Posted: June 25, 2012 Filed under: Devon, Early, England, History, John Hayman, Leather Industry, Markets, Mills, Moses Vicary, Newton Abbot, Newton Bushel, Rebecca Duke, Richard Haymen, Serge, Tanyards, Wool | Tags: Boot and Shoe Merchant, Devon, England, John Hayman, Leather Industry, Moses Vicary, Newton Abbot, Newton Bushel, Rebecca Duke, Richard Haymen, Serge, Wool, Wool Industry
Aligned with the wool industry the leather industry also thrived in Newton Abbot as shown in an agreement in 1580 between John Hayman and Richard Haymen. Another family which helped the leather trade to flourish were the Vicarys. The industry was still thriving circa 1800 when Moses Vicary was married to Rebecca Duke, a daughter of a wealthy boot and shoe merchant and the Vicary families helped the town to prosper, despite the ceasing of the manufacture in Newton Bushel of serge by 1805.
Posted: June 24, 2012 Filed under: Bradley Lane, Devon, Early, England, Halcyon Road, History, Leather Industry, Lords of the Manor, Manors, Mill Leat, Mills, Moses Vicary, Newton Abbot, Samuel Brancombe, Tanyards, Wool | Tags: Branscombe, Branscombes, Halcyon Road, Leather Industry, Lord's Manor The, Manor, Mill Leat, Moses Vicary Lords of the Manor, Newton Abbot, Samuel Brancombe, Sheep Skins, Tanyard in Bradley Lane, Textiles and Nonwovens, Vicarys, Wash Wool, Wool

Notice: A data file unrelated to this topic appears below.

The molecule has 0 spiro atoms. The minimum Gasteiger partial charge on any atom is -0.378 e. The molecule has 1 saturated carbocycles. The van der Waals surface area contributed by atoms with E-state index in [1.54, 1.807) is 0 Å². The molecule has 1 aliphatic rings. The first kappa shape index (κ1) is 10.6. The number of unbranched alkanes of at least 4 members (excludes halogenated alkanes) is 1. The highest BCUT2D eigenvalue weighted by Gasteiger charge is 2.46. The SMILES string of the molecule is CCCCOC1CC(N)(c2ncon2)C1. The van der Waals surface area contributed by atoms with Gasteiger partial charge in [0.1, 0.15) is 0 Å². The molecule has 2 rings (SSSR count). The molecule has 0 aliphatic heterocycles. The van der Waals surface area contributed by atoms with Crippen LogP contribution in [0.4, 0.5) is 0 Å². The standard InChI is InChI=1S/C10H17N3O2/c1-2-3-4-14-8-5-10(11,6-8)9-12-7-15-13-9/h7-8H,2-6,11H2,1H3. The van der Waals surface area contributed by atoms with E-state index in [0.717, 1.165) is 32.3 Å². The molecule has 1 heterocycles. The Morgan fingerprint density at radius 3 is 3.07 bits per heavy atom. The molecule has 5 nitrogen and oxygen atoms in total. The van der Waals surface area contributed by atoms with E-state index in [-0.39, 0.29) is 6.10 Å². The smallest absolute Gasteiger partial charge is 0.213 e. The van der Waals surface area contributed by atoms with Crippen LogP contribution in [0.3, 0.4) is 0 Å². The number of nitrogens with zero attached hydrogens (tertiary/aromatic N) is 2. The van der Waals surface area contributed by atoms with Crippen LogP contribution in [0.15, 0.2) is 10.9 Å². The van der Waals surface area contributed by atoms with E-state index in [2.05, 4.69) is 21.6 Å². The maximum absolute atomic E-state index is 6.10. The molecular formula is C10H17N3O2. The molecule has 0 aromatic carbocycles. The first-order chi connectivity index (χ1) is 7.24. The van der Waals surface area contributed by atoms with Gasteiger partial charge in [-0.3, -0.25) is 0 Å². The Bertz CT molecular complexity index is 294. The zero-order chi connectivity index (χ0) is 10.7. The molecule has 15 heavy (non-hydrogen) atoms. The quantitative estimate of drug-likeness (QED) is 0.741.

The Branscombes owned a wool business on the corner of Halcyon Road. In 1787 Samuel Brancombe and Moses Vicary made agreements with the Lords of the Manor to wash wool and skins in the Mill Leat. Later the Samuel Branscombe’s business failed and sold out his wool business to the Vicarys and in 1837 Samuel’s son, who was in the leather industry, sold their tanyard in Bradley Lane to the Vicarys.
Wool and Sheep
Posted: June 23, 2012 Filed under: Devon, Early, England, Leather Industry, Markets, Mills, Mills, Moses Vicary, Newton Abbot, Newton Bushel, Newton Bushel, Vicary Family, Wool, Wool | Tags: Cloth, Export Duty, Fibers, Government, Irish Wool, Natural, Newton Abbot, Newton Bushel, Petition, Textiles and Nonwovens, Vicary Family, Wool, Wool Industry
In 1739 the government debated the removal of export duty on Irish wool and cloth and several citizens of Newton Bushel sent a petition protesting against the removal. Following this the Vicary Family became involved in the wool industry and influenced growth. In 1786 after the death of Vicary his ten year old son and wife continued the wool trade.